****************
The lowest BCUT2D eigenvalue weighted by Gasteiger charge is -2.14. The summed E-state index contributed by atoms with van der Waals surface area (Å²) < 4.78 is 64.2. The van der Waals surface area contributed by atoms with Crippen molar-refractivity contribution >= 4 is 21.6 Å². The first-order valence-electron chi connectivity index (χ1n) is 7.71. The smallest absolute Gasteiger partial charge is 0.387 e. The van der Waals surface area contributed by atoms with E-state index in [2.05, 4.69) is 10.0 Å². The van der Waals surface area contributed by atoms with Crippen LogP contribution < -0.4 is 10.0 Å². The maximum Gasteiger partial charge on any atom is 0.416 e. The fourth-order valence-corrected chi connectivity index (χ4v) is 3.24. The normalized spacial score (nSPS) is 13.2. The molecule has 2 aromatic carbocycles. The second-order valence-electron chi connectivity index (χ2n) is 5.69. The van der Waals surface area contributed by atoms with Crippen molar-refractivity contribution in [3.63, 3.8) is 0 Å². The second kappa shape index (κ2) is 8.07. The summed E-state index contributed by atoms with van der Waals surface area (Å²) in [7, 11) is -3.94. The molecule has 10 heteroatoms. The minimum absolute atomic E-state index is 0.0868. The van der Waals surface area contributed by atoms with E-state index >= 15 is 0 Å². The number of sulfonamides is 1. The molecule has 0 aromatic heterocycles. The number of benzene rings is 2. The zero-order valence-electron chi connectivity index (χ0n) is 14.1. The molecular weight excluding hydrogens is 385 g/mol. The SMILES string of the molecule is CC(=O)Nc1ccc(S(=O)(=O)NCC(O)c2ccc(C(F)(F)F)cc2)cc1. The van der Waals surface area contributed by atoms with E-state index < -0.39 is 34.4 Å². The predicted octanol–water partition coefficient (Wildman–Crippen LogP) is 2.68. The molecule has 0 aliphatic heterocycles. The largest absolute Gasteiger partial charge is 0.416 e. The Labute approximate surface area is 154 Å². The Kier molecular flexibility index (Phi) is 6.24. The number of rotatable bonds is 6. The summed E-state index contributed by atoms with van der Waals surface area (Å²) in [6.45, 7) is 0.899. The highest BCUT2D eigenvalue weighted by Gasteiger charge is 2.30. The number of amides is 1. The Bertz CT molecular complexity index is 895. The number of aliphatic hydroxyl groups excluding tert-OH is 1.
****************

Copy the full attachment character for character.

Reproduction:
The lowest BCUT2D eigenvalue weighted by Gasteiger charge is -2.14. The summed E-state index contributed by atoms with van der Waals surface area (Å²) < 4.78 is 64.2. The van der Waals surface area contributed by atoms with Crippen molar-refractivity contribution >= 4 is 21.6 Å². The first-order valence-electron chi connectivity index (χ1n) is 7.71. The smallest absolute Gasteiger partial charge is 0.387 e. The van der Waals surface area contributed by atoms with E-state index in [2.05, 4.69) is 10.0 Å². The van der Waals surface area contributed by atoms with Crippen LogP contribution < -0.4 is 10.0 Å². The maximum Gasteiger partial charge on any atom is 0.416 e. The fourth-order valence-corrected chi connectivity index (χ4v) is 3.24. The normalized spacial score (nSPS) is 13.2. The molecule has 2 aromatic carbocycles. The second-order valence-electron chi connectivity index (χ2n) is 5.69. The van der Waals surface area contributed by atoms with Crippen molar-refractivity contribution in [3.63, 3.8) is 0 Å². The second kappa shape index (κ2) is 8.07. The summed E-state index contributed by atoms with van der Waals surface area (Å²) in [7, 11) is -3.94. The molecule has 10 heteroatoms. The minimum absolute atomic E-state index is 0.0868. The van der Waals surface area contributed by atoms with E-state index >= 15 is 0 Å². The number of sulfonamides is 1. The molecule has 0 aromatic heterocycles. The number of benzene rings is 2. The zero-order valence-electron chi connectivity index (χ0n) is 14.1. The molecular weight excluding hydrogens is 385 g/mol. The SMILES string of the molecule is CC(=O)Nc1ccc(S(=O)(=O)NCC(O)c2ccc(C(F)(F)F)cc2)cc1. The van der Waals surface area contributed by atoms with E-state index < -0.39 is 34.4 Å². The predicted octanol–water partition coefficient (Wildman–Crippen LogP) is 2.68. The molecule has 0 aliphatic heterocycles. The largest absolute Gasteiger partial charge is 0.416 e. The Labute approximate surface area is 154 Å². The Kier molecular flexibility index (Phi) is 6.24. The number of rotatable bonds is 6. The summed E-state index contributed by atoms with van der Waals surface area (Å²) in [6.45, 7) is 0.899. The highest BCUT2D eigenvalue weighted by Gasteiger charge is 2.30. The number of amides is 1. The Bertz CT molecular complexity index is 895. The number of aliphatic hydroxyl groups excluding tert-OH is 1.